Sometimes I think about all of the things that happen to us in our lives, big things and little things. Wind whipping hair into our mouths as we walk to school one morning and people who just show up and change the whole world and skyscrapers and rivers and twisted ankles from cracks in the sidewalk we didn’t see. I think about how things would be different if that apple didn’t (allegedly) hit Newton’s head and if Jamie didn’t kiss me in the dark and if … we weren’t here.
How did we get here?
And I ask myself why we kept living. How did we manage to survive all those years of shouting into the void and scraping our knees looking for a light switch, only to discover the power was out? How did we persevere through paper cuts and sore muscles, friendships that faded with no warning and years that passed as if that’s just what years do.
We did keep living, didn’t we?
Things changed. We grew up. How funny how few words can contain so much of us, of our hearts. And everyone goes through it and everyone is always going through it, so we don’t talk about it.
We don’t talk about what’s happening to us.
It’s never the last time until 10 years have gone by and we’re drinking a beer with a close acquaintance and we remember that night we had a dance party with all of our friends outside the hockey rink on a Tuesday, or closed the 7th Harry Potter book and smiled, or asked our parents to help us soften butter in the microwave for m&m cookies, and it dons on us, like the chill that slowly sends goosebumps down your neck after the sun goes down, “That really was the last time.” Like you don’t realize you’re cold until you feel yourself shiver.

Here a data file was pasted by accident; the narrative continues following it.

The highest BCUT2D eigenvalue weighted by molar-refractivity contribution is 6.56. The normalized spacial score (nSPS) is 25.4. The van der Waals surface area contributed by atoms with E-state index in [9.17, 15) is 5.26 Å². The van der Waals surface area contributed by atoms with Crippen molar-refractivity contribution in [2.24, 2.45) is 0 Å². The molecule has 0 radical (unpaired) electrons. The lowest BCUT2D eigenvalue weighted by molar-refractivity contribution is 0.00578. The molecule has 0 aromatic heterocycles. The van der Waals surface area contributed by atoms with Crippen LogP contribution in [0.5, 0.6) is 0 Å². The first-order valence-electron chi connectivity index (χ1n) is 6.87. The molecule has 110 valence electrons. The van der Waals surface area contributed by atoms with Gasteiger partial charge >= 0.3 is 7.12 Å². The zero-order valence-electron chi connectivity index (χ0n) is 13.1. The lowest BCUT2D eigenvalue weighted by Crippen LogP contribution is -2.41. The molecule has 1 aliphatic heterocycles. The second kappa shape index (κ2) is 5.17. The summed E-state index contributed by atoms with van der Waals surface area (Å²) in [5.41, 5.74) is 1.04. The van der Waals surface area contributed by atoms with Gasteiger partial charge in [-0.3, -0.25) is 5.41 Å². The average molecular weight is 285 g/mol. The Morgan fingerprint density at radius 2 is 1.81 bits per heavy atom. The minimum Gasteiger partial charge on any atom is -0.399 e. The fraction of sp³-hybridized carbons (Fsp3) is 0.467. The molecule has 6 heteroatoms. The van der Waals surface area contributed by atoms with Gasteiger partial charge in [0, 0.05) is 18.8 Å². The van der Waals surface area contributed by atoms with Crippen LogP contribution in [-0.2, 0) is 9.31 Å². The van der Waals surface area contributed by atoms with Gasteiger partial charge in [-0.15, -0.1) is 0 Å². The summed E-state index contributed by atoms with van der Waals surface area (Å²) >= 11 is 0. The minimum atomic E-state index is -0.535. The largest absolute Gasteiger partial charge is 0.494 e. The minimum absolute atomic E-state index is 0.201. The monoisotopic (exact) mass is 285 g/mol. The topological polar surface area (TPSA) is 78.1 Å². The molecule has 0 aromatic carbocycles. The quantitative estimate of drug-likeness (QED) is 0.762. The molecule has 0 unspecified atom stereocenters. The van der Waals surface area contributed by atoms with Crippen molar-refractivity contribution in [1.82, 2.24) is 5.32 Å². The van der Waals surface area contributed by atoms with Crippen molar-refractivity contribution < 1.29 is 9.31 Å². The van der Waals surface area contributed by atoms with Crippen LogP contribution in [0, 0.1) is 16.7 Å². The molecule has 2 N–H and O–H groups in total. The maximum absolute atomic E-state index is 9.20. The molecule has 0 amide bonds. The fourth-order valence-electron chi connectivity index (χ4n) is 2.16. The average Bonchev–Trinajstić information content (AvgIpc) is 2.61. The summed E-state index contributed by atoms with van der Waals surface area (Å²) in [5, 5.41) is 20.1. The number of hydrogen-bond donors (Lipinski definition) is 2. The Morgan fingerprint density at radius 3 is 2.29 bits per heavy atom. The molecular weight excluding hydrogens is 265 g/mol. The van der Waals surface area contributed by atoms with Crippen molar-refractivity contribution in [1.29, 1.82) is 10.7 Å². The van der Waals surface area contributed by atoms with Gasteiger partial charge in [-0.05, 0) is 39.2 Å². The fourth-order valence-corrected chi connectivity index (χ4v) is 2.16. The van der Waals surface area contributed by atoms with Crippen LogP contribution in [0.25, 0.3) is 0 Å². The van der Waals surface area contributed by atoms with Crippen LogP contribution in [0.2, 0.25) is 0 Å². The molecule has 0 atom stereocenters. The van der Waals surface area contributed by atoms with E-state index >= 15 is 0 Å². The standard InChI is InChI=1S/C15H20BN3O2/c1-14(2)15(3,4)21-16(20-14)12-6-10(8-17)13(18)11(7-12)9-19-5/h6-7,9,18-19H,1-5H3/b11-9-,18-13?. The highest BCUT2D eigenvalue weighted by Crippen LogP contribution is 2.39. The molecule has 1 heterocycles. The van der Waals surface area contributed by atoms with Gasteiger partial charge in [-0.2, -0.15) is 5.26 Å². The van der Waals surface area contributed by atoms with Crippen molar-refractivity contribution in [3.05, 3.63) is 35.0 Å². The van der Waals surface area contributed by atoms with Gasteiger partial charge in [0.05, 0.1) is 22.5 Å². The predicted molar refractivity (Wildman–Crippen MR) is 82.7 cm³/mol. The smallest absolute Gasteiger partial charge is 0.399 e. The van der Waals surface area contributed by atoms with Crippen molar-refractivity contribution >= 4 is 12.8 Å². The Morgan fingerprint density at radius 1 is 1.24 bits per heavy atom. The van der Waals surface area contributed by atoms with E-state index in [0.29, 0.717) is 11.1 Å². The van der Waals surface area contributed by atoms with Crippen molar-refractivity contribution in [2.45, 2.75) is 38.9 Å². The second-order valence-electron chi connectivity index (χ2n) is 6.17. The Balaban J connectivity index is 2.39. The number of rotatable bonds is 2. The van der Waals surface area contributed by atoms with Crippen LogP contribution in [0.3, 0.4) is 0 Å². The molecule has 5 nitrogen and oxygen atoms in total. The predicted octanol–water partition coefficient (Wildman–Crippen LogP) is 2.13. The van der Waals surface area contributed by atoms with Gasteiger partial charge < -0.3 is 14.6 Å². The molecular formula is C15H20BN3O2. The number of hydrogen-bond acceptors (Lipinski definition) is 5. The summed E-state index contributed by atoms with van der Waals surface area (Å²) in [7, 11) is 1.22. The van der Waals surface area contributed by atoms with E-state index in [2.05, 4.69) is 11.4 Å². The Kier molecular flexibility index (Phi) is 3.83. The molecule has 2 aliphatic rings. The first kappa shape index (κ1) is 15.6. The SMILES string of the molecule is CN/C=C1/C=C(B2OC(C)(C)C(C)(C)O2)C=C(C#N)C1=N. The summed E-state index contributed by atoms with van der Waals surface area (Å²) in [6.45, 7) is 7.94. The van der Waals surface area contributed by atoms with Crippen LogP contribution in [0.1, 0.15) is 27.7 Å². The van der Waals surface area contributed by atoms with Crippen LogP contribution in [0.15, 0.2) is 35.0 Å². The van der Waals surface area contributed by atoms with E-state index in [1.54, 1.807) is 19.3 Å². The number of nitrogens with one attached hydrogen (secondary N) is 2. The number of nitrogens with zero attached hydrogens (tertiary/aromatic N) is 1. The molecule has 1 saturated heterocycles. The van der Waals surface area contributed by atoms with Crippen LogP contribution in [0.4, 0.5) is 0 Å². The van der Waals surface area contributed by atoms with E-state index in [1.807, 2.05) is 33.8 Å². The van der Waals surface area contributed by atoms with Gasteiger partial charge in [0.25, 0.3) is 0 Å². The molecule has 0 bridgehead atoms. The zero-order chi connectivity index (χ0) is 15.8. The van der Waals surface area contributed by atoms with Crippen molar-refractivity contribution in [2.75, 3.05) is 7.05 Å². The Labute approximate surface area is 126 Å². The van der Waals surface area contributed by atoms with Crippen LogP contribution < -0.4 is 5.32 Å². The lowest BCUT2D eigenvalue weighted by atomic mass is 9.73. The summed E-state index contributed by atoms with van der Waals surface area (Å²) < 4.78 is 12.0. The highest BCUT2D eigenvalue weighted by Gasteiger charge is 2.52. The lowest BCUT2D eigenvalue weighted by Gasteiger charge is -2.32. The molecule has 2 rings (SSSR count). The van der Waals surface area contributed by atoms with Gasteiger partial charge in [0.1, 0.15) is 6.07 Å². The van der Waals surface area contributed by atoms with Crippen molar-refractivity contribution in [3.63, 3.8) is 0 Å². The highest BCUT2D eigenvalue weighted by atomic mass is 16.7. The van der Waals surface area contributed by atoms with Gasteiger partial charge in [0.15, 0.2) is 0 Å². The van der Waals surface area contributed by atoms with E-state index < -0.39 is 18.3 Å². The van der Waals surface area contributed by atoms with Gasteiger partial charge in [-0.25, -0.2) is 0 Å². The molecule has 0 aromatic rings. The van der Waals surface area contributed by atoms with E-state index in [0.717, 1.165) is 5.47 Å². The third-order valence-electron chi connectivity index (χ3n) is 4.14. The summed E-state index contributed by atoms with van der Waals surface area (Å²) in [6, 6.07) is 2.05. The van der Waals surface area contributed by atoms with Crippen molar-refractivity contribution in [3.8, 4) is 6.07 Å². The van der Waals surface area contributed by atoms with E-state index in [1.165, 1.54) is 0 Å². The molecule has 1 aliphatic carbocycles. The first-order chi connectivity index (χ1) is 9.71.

I don’t know if I’ll ever be who I was back then. I don’t know if I’ll ever be anyone else.
Sometimes, it hits me when I’m riding my bike in the middle of the street just past sunset. Or sitting on my front porch, thinking about everything and nothing simultaneously.
I think about all of the things we make happen in our lives, big things and little things. We make love and we make mistakes and we make art and we make boredom and terror and definitions that help us feel like we have something to hold onto.
Sometimes, it hits me like a brick wall I’ve been running at full speed since I was seven years old and suddenly I’m seven years old again. And I still don’t have all of the answers. And I feel a tug on my heartstrings to write something like this, and then I read it and laugh because I’m reminded that I’m not unique.
How extraordinary that this is universal! I think about how, evidently, I’m here. And evidently you’re here-there, somewhere in the world. And if we close our eyes hard enough, we can feel, just for a moment, as though we’re together in this.
We did keep living, didn’t we.